White People Suck!

Catchy title I know! Being of European descent myself, it might sound strange, but these were the exact words that came to my head after a brief online interaction that I just had.

My Dad was born in Holland, as were my 4 grandparents, 8 great-grandparents and so on... In Holland Santa Claus is called Sinterklaas and comes door to door on the evening of December 5th with gifts. Sinterklaas does not come alone. He is preceded by a servant named Zwarte Piet, which translated is “Black Peter”.

Black Peter comes in the weeks before Sinterklaas, mainly to amuse and entertain children. Traditionally this character is a white person dressed up with their skin darkened to ‘play a Negro’. The white kids laugh and scramble for the candy and ginger cookies that Black Peter throws from his sack.

When I was growing up I was also told that ‘bad kids’ on the Sinterklaas night would not receive presents but would be snatched by Black Peter, put in his sack and taken . This is consistent with really early roots of this tradition where the Santa character defeats Satan and the devil becomes his slave. So, Black Peter is not only a servant character, depicting people of a different race, for us to laugh at, but also an evil character to be afraid of. A jester and a devil... laugh at and fear the black man.

Now, if you are not Dutch, you hopefully are thinking “WHAT THE?!?!”...

1845 Zwarte Piet made his appearance as Sinterklaas’ servant. Slavery wasn’t abolished in the Dutch colonies until 1863... So, you would think that we would be more than willing to revisit this incredibly racist and offensive tradition right?!?!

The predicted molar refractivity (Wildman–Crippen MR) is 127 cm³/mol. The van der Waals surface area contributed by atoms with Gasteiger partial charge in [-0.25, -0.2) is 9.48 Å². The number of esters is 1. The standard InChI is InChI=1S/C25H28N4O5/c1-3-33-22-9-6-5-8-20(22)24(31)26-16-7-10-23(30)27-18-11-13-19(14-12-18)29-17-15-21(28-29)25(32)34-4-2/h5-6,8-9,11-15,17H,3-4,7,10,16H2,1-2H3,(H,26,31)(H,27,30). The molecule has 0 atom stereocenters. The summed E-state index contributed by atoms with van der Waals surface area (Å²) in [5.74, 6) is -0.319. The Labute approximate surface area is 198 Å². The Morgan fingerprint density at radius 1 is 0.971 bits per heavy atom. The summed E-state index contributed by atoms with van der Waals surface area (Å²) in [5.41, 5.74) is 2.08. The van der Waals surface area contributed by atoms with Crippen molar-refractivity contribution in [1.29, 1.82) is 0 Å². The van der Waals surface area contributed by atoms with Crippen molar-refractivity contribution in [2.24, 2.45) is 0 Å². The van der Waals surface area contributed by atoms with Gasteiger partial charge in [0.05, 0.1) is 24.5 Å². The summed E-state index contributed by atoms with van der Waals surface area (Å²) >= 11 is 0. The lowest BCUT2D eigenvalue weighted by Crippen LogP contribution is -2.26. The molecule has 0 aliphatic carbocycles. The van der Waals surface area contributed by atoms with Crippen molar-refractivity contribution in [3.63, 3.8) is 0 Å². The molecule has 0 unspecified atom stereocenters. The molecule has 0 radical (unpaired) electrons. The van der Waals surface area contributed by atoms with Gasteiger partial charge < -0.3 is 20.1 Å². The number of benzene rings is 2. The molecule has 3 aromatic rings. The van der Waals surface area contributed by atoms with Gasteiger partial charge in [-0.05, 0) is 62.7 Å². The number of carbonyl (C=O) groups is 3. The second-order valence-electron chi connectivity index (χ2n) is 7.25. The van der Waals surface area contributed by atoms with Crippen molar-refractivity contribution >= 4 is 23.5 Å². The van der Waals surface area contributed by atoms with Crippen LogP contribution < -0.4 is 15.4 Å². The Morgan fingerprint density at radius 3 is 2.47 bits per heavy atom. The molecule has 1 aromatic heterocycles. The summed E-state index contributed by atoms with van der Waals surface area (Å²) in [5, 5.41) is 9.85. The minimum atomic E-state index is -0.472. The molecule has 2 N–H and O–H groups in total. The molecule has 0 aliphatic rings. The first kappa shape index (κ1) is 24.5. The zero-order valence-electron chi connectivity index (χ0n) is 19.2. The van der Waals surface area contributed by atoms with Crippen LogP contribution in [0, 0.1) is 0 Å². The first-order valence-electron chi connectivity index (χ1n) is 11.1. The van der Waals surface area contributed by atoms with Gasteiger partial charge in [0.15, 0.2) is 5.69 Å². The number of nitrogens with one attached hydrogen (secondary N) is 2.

This is where you would be wrong and the thing which led me to my incredibly generalized thought that white people suck. NO! People don’t want to abolish the tradition. In fact, online, just moments ago I was reading comments online, Dutch kids in their 30s (not 95 years old) who are pissed off that people want to do away with this tradition and even saying that if you don’t like it, “don't live in Holland”. And this from a person who made sure to let us know that she in a “mixed family”.

Yet again I will hear all the typical excuses. Like I wrote about in my blog about what we choose to be offended by. One friend told me, “But it really is a white guy who got all covered in soot from the chimneys”, a new spin justifying a racist tradition. “My kids loved it... not once did they think it offensive is the adults who ruin these things!” Okay... and kids used to get a day off school to watch hangings in colonial America...

The conversation showed me again how much we suck at diversity. If you disagree with me or my traditions you should get out of the country? The whole conversation started over people wanting to call the Christmas tree a holiday tree. So what? No one is telling you what to call it. I call it a Christmas tree and if you want to as well, go for it. But if someone else doesn’t they should get out of Canada? What makes you the measuring stick for all things Canadian? Or Dutch? A multitude of opinions being allowed to coexist is the very basis of diversity.  A place where all must conform to standards of tradition has more akin to a cult or a gang than to a community.

Why do I feel more entitled to my traditions than feeling the freedom to let things go that are, in fact, offensive? People are more important than traditions.

The Zwarte Piet tradition could die tomorrow. Boom! Gone! Just to honour those who are rightly offended by it. It is really that easy. As a people with a history of colonialism and participation in the slave trade we ought to be enthusiastic to honour the people who we were instrumental in dehumanizing, not offended that we may have to leave a horrid tradition behind.